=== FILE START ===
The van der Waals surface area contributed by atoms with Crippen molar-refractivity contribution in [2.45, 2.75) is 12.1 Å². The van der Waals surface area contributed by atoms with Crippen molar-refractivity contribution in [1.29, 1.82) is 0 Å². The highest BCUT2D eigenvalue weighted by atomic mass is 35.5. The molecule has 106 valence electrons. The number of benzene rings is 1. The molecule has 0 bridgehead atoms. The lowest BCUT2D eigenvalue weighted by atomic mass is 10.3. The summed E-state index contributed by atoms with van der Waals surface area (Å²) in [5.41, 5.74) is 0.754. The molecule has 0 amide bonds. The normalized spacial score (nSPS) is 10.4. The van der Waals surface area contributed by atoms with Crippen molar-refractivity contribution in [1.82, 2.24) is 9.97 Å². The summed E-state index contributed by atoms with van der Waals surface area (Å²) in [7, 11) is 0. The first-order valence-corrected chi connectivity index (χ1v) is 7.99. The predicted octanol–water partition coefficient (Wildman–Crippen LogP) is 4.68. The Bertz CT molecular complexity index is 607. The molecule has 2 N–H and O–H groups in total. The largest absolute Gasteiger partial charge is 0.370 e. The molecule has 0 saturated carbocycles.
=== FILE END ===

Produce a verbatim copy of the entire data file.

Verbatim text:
The van der Waals surface area contributed by atoms with Crippen molar-refractivity contribution in [2.45, 2.75) is 12.1 Å². The van der Waals surface area contributed by atoms with Crippen molar-refractivity contribution in [1.29, 1.82) is 0 Å². The highest BCUT2D eigenvalue weighted by atomic mass is 35.5. The molecule has 106 valence electrons. The number of benzene rings is 1. The molecule has 0 bridgehead atoms. The lowest BCUT2D eigenvalue weighted by atomic mass is 10.3. The summed E-state index contributed by atoms with van der Waals surface area (Å²) in [5.41, 5.74) is 0.754. The molecule has 0 amide bonds. The normalized spacial score (nSPS) is 10.4. The van der Waals surface area contributed by atoms with Crippen molar-refractivity contribution in [1.82, 2.24) is 9.97 Å². The summed E-state index contributed by atoms with van der Waals surface area (Å²) in [7, 11) is 0. The first-order valence-corrected chi connectivity index (χ1v) is 7.99. The predicted octanol–water partition coefficient (Wildman–Crippen LogP) is 4.68. The Bertz CT molecular complexity index is 607. The molecule has 2 N–H and O–H groups in total. The largest absolute Gasteiger partial charge is 0.370 e. The molecule has 0 saturated carbocycles.